Throwing away the draft

May 5th, 2008 • Kate

In writing, as in life, sometimes things happen that you don’t expect. You can draft and draft and draft, and prepare an outline of your novel that has every tiny little bit of plot mapped out to the nth degree, but if you’re not willing to toss all that aside, to let things go where they want to go, and let scenes play out as you never imagined they might, then I think you’re crippling yourself as a writer.
I could throw a ton of metaphors out there for you on this. It’s like when you’ve fully planned out your day, and each hour is carefully scheduled, but the real fun and adventure is in allowing yourself to disregard the calendar, and spend an extra hour playing at the park, or talking with an old friend, or even sleeping. Ah sleep.
You may hear other writers talking about their characters as if they’re real people — “I wanted to write him out of this scene, but Spencer insisted he remain in.” — and you may think they’re crazy. But all they’re doing is allowing the momentum of the writing to carry the day, not the outline.
So go ahead — draft an outline and follow it, but let yourself have fun along the way, see where that takes you — hopefully somewhere fun, and not the emergency room!

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3 Responses to “Throwing away the draft”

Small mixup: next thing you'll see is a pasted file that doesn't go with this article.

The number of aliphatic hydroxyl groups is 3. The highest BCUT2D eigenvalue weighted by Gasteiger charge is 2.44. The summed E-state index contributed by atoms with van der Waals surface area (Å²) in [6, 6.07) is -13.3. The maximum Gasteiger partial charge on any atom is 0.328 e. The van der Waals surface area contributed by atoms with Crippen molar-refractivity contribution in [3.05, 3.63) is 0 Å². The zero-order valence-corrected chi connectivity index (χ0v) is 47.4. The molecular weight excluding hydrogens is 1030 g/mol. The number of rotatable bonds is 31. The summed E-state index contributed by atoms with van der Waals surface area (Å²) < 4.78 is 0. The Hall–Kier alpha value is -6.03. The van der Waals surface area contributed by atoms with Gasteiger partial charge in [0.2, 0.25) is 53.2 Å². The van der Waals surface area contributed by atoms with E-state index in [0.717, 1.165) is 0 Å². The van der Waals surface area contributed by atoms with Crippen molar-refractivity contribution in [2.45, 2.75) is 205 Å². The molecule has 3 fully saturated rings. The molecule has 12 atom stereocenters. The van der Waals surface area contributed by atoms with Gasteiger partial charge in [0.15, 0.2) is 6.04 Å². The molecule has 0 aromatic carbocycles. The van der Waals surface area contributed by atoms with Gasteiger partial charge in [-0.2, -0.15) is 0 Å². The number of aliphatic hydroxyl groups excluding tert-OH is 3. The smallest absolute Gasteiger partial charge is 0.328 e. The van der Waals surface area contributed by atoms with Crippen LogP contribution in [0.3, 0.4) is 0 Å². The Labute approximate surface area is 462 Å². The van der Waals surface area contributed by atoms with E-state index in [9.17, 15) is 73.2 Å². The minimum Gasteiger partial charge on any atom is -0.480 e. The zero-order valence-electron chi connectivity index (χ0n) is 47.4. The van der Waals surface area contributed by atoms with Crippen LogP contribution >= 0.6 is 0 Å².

1. Caryn Says:

    I sometimes find that the scenes that just happen because they're supposed to are my favorites, and many of those who insist that their plot sheets and databases and such know better than their characters do are really missing out on the fun of an inspired scene.
    You know what this makes me think of, actually? I spent several summers as a white water rafting guide on the Colorado River. Our town had not one but two national parks within a half-hour drive. Yet I had some tourists who had no idea that national parks were a possibility; they just saw that they could raft, so they did. When I pointed out the parks, I had several people announce that, while they would love to see them, they didn't have time for even a quick drive through because they had too many other things scheduled for their vacations. The point is, if you make too strict a schedule, you risk missing out on great opportunities you might not have anticipated.

  2. Trish Says:

    You really do have to let your characters speak to you sometimes. They might surprise you with what they say.
    In fact, I sometimes forget my MC isn't a real person. I'll re-read a scene in which she's done or said something outrageous and talk about it as if she'd come up with it on her own.

  3. Julia Says:

    I have had the distinct pleasure of feeling like I was reading my book instead of writing it during the actual process. That's a fabulous feeling!
    I do, at certain points where I think I know what is going to happen, but my character balks (i.e., the words aren't coming) – simply ask him/her – "What happens next? What are you going to do?" – and more often than not… the answer is pretty immediate. I love that! :^)